[I]Shank[/I] is a classic video game tale of revenge: guy loses girl, guy climbs across seedy city skylines and through back alley bars and strip clubs to find her killers, guy fights rough and tumble street trash generically named “Jeffe” and “Roxy”, guy fights larger than life boss battles at the close of each mission, guy finds redemption by killing crime syndicate boss at story’s end. The game was written by [I]God of War[/I] co-creator Marianne Krawczyk, who is obviously no stranger to the tune of gore and redemption, a song which Kratos sings in falsetto. In your wake, you leave a trail of lusciously detailed corpses as you travel from left to right in search of justice.

Comparisons between the violently stylized, graphic novel-esque art direction of [I]Shank[/I] and the gritty revenge titles of Robert Rodriguez ([I]El mariachi[/I], [I]Desperado[/I], and the soon to be released [I]Machete[/I]) will be inescapable. It’s as if the powers that be anticipated on ...

[ATTACH=RIGHT]16877[/ATTACH]It’s been a long time coming. [I]StarCraft II: Wings of Liberty[/I] is here, and in similar fashion, my review of it has finally arrived. It’s tough to completely take in just everything [I]Wings of Liberty[/I] offers in a day or a week, and treated as such, we have a review that has been almost a month in the making.

[I]StarCraft II: Wings of Liberty[/I] is easily one of the most anticipated sequels of our generation. [I]StarCraft[/I]'s appeal has spanned over an entire decade since its release in March 1998 and went on to become one of the highest grossing PC games of all-time. South Koreans practically put the game's box art on their flag, holding annual competitions for professional players sponsored like athletes. Will the sequel live up to the hype?

[B]This, that, and the single-player[/B]

Pulling my loyalty away from [I]Warcraft III[/I] and [I]Warcraft III: The Frozen Throne[/I] would be like some movie coming along not named [I]Predator[/I] and winning my affection as the greatest action movie ever filmed. Having now had a chance to entrench myself in [I]Wings of Liberty[/I], I can easily say that the single-player campaign is epic like only Blizzard knows how to make, with a stellar plot and stunning cutscenes leading way into my greatest real-time strategy experience of all-time.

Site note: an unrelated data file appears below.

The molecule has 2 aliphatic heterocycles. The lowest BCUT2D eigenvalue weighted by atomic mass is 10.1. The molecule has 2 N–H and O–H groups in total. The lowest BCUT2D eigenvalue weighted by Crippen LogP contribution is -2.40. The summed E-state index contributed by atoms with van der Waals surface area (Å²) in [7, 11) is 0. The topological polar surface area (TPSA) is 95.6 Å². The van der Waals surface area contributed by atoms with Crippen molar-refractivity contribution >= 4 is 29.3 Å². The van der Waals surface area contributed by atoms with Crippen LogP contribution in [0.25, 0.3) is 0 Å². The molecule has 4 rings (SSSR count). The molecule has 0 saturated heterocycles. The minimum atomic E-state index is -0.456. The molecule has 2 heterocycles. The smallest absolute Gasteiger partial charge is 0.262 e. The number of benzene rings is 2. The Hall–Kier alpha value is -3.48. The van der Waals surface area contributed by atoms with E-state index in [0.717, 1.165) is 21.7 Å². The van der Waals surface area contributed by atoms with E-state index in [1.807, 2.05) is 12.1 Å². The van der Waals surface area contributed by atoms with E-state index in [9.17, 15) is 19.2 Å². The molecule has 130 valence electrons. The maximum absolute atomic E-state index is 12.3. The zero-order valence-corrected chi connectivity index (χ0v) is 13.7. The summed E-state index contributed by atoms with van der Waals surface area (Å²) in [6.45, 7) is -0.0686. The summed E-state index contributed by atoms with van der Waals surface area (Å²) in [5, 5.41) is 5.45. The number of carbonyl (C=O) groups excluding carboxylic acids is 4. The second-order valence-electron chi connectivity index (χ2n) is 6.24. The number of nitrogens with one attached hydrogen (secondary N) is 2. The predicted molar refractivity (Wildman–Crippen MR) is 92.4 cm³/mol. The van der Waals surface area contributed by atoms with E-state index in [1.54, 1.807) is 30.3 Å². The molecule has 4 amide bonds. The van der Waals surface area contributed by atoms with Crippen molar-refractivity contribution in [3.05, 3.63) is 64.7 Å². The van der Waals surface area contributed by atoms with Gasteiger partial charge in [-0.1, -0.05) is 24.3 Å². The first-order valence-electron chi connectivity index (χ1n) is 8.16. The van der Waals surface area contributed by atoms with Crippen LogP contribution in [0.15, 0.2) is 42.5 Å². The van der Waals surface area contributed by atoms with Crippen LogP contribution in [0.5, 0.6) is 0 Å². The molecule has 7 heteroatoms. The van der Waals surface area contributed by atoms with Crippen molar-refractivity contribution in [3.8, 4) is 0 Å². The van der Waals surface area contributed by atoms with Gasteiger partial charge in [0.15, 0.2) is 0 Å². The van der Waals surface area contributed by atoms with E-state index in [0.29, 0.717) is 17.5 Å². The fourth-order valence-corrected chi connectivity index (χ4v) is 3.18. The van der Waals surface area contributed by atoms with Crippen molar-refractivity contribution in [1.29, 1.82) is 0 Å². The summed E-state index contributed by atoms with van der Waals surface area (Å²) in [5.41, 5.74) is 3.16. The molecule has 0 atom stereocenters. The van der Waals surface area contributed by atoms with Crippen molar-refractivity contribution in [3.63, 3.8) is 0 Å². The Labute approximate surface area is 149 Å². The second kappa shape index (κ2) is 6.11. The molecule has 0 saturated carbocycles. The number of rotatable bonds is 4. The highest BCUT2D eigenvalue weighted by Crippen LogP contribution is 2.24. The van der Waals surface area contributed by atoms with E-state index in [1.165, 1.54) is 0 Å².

Players unfamiliar with the [I]StarCraft[/I] story won't be left in the dark, as it manages to call back upon previous events throughout the course of the original title. The long and the short of ...

VIZIO has long been the bargain shopper’s HDTV brand of choice. Peppered across shelves in Wal-Mart, Costco, and Target electronics department, the displays—albeit not the most advanced in terms of picture quality—have always been reliably, affordable, and completely viable options for people wanting to achieve the new American dream of owning a HDTV and Dolby Surround setup to come home to after another laborious 9-to-5.

For a company that started with three employees and $600,000, VIZIO has gone on to become one of the leading LCD television manufacturers, just a fraction of a percent behind Samsung in 2010 sales. Their competitively priced models have helped solidify them as a recognized brand amongst their peers (Toshiba, LG, Samsung) and have helped separate them from the lagging Sony, a company who's HDTV offerings have all but been put down behind the tool shed like Old Yeller.

Coming just a day after releasing year-over-year sales figures showing 31% growth, which is nearly double the industry average of 16%, VIZIO announced on Friday (August 20th) the availability of their new upper echelon TVs: the RazorLED and TruLED XVT series.

"VIZIO is solidifying its position as a technology and performance leader with the introduction of the new generation of XVT HDTVs," said John Schindler, VIZIO VP New Products. "Our dedication to high performance drives us to use the best commercially available technology. Each of our XVT TruLED sets uses a Full Array with local dimming that produces an unquestioned superior picture. Many competitive manufacturers have ...